When married Ingrid Bergman went to Italy and began an affair with married film director Roberto Rossellini, it created a huge scandal. HUGE!! Get this: Bergman was actually condemned by the Congress of the United States. (Because, as you know, no member of Congress ever had an extra-marital affair.)
We don’t know if Bergman went to Italy to have a torrid affair; she initially went to star in the Italian neo-realism film, Stromboli. Italian neo-realism was an emerging film genre after World War II – a sparse, unglamorous style of filmmaking that feels like a documentary.
Stromboli is a small volcanic island off the coast of Italy. It is to this island that Bergman comes to live with her new husband (Mario Vitale), a fisherman she met in a displaced person’s camp in Italy. They arrive at a village of mostly aged inhabitants, a group of clique-y villagers who are disapproving of Bergman and her modern ways.
Bergman hates the island and it’s not long before she’s begging Vitale to take her Away From All This. Vitale refuses; this is his home, these are his people. Of course, this creates friction in their marriage and, adding to their troubles, is the lighthouse keeper’s attraction for Bergman. Not only that, she attempts to have an, uh, unorthodox friendship with the village priest.
Bergman is radiant in this film; she’s almost too groomed to be a refugee. Her acting here seems more organic than in her previous roles. Yes siree! Bergman is all I’m-Woman-Hear-Me-Roar in her portrayal of a desperate person stuck on an actual and metaphysical island.
Yet. One of the problems we have with Stromboli is that none of the characters are likable. We want to feel sorry for Bergman, stranded on this island with no electricity or running cars; where brush and scrub pass for foliage; where people speak in Italian that is rarely translated. Plus there’s that volcano, and you know how they get sometimes.
We suspect Rossellini isn’t as concerned with our empathy for his characters as he is with showing us life in post-war Italy. One of his themes is abandonment and loneliness; another is violence.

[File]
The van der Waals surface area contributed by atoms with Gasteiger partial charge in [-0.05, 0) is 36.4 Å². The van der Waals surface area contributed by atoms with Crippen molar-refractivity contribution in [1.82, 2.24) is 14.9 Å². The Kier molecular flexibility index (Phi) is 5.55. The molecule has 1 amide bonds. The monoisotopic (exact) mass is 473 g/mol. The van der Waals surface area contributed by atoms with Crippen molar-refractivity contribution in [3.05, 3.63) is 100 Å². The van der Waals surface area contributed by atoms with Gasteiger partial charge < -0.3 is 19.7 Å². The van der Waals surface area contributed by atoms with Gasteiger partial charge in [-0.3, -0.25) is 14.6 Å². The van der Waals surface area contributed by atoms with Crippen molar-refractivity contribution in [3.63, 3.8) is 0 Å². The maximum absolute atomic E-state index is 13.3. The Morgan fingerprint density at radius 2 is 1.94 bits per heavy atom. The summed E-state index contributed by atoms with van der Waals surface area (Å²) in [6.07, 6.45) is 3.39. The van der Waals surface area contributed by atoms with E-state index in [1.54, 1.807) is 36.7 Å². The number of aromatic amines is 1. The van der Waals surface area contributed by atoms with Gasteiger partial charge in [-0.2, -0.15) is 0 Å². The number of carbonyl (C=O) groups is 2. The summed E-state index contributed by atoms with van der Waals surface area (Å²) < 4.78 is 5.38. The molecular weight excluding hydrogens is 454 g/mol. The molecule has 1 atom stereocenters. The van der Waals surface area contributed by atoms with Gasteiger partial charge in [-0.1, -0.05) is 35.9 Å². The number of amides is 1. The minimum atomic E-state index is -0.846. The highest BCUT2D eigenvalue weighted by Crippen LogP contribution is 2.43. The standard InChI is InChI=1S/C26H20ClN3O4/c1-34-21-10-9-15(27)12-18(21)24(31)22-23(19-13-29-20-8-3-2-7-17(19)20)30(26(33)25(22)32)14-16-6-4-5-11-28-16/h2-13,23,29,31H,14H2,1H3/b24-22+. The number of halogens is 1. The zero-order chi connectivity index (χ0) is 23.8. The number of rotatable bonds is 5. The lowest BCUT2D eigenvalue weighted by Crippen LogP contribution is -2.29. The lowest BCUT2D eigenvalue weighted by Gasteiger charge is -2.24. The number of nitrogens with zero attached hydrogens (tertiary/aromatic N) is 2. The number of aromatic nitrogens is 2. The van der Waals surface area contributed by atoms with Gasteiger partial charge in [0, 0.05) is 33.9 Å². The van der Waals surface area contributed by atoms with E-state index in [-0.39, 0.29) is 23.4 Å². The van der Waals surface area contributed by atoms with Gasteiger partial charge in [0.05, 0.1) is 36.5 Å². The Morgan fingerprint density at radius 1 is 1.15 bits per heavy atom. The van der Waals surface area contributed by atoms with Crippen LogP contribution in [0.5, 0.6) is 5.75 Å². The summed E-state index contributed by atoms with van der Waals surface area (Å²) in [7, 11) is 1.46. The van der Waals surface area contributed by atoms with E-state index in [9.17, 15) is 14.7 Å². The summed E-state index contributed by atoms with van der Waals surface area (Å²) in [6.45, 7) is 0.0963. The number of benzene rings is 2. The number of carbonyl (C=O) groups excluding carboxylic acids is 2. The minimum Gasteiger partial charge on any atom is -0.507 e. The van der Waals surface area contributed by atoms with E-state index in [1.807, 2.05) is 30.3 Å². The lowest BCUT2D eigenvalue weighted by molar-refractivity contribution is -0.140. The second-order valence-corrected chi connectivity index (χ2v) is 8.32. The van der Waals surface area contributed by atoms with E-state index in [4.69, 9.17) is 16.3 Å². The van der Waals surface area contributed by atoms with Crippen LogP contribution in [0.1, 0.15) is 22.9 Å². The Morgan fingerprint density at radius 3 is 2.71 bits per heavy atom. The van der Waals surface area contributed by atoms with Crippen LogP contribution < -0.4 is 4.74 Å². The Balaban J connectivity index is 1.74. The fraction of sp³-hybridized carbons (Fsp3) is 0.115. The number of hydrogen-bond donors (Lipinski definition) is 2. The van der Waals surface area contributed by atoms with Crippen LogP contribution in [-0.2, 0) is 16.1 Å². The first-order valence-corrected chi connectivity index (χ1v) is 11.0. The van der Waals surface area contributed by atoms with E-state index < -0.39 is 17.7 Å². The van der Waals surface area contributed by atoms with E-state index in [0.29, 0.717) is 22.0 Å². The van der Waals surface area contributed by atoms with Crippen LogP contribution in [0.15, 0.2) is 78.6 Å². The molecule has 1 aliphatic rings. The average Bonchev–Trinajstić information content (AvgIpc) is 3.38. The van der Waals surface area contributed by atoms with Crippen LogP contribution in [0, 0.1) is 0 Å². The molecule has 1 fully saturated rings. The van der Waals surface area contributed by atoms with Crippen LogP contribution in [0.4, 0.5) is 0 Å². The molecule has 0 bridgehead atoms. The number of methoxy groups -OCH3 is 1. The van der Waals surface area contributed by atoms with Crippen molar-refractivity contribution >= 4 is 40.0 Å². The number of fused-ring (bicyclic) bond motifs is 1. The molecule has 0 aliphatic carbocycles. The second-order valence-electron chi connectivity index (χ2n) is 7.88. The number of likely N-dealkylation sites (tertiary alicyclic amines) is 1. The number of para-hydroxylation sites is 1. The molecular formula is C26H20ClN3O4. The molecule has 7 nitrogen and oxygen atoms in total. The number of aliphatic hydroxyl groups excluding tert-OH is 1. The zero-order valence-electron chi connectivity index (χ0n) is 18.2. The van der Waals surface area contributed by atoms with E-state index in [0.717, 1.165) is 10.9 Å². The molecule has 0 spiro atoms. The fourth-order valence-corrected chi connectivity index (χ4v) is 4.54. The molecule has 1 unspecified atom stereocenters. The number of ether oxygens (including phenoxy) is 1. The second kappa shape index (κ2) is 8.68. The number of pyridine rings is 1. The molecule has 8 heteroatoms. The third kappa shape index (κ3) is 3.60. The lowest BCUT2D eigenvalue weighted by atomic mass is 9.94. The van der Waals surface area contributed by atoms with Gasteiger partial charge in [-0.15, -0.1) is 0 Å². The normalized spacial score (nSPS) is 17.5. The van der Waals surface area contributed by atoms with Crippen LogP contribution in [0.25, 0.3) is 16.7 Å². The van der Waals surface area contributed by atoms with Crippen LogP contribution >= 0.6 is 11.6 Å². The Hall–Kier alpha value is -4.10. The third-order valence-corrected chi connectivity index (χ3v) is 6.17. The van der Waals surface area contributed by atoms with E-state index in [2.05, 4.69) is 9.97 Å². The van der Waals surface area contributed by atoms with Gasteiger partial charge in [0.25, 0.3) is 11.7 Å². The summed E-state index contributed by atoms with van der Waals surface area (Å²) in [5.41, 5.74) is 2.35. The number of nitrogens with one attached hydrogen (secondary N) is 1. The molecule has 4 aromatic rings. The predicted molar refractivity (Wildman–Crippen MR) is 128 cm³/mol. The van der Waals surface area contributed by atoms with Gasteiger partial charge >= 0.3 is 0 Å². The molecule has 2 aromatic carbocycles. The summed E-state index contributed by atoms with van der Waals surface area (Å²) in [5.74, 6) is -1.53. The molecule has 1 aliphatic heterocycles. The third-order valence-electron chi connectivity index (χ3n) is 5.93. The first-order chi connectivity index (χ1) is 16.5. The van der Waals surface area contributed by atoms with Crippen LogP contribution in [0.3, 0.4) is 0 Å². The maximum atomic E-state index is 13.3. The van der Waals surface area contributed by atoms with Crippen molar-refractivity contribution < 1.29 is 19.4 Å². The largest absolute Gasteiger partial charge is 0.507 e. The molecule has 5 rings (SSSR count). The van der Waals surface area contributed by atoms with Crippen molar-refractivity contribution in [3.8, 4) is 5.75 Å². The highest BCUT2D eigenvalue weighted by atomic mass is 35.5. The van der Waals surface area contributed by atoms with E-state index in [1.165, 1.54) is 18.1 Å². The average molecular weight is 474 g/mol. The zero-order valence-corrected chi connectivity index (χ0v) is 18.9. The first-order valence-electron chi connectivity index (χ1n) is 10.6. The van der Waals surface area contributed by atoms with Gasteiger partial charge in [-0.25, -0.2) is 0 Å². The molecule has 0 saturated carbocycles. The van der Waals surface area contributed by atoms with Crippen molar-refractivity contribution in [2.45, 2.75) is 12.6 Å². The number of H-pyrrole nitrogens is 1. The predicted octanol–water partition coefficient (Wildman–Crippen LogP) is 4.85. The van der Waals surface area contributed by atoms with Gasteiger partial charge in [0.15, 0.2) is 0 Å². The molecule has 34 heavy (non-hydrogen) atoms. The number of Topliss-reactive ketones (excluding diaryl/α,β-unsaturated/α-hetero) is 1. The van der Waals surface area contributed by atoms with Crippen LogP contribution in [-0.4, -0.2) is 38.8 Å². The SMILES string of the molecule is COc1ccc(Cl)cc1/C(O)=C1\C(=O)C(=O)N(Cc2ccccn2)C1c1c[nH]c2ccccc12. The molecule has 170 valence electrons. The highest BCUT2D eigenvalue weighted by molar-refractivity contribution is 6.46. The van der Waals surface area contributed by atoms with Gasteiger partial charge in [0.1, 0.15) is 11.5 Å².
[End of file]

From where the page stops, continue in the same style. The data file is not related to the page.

Even though there are hints of brutality between humans, it’s Rossellini’s gritty footage of animals that really makes us flinch. For example, in one scene a ferret attacks and kills a rabbit, a graphic reminder that life on the island is cruel.
Another problem is Rossellini’s exploration of the many faces of Bergman. He indulges her excessively: Bergman cries, Bergman is lost, Bergman feels sorry for herself, Bergman sulks, Bergman smells some leaves. (Oops! We may have just given away the whole movie.)
Ultimately, the thing about Stomboli – and Italian neo-realism in general – is the point, as in: What is it? Rossellini doesn’t spell it out for us. He allows us to take what we will from the film. Neo-realism refuses to be sharply defined or placed neatly in a package. Isn’t that the way life is, sometimes?
Stromboli is not a light-hearted movie; you have to be in the mood for it. But if you want to see the film that ignited the Bergman-Rossellini scandal, and if you’re interested in Italian Neo-realism, then you must make time for Stromboli.
Stromboli: starring Ingrid Bergman, Mario Vitale, Renzo Cesana. Directed by Roberto Rossellini. Bero Films & RKO Radio Pictures, B&W, 1950, 80 mins.